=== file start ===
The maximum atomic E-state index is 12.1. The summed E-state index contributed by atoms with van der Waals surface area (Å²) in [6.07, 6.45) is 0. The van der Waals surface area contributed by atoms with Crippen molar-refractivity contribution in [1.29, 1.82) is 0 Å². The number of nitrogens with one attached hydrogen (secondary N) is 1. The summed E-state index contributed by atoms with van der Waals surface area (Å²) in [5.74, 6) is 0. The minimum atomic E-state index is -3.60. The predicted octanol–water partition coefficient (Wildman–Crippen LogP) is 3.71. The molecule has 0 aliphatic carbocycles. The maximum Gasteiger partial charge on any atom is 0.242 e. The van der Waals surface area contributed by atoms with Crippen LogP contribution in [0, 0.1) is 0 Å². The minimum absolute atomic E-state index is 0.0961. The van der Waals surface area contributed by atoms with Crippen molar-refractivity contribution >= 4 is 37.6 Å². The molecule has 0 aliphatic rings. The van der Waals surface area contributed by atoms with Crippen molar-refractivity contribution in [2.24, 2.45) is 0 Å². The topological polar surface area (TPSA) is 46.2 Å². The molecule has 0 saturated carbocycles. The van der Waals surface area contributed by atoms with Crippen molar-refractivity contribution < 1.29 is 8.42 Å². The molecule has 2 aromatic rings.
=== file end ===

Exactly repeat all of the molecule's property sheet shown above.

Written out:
The maximum atomic E-state index is 12.1. The summed E-state index contributed by atoms with van der Waals surface area (Å²) in [6.07, 6.45) is 0. The van der Waals surface area contributed by atoms with Crippen molar-refractivity contribution in [1.29, 1.82) is 0 Å². The number of nitrogens with one attached hydrogen (secondary N) is 1. The summed E-state index contributed by atoms with van der Waals surface area (Å²) in [5.74, 6) is 0. The minimum atomic E-state index is -3.60. The predicted octanol–water partition coefficient (Wildman–Crippen LogP) is 3.71. The molecule has 0 aliphatic carbocycles. The maximum Gasteiger partial charge on any atom is 0.242 e. The van der Waals surface area contributed by atoms with Crippen LogP contribution in [0, 0.1) is 0 Å². The minimum absolute atomic E-state index is 0.0961. The van der Waals surface area contributed by atoms with Crippen molar-refractivity contribution >= 4 is 37.6 Å². The molecule has 0 aliphatic rings. The van der Waals surface area contributed by atoms with Crippen molar-refractivity contribution in [2.24, 2.45) is 0 Å². The topological polar surface area (TPSA) is 46.2 Å². The molecule has 0 saturated carbocycles. The van der Waals surface area contributed by atoms with Crippen molar-refractivity contribution < 1.29 is 8.42 Å². The molecule has 2 aromatic rings.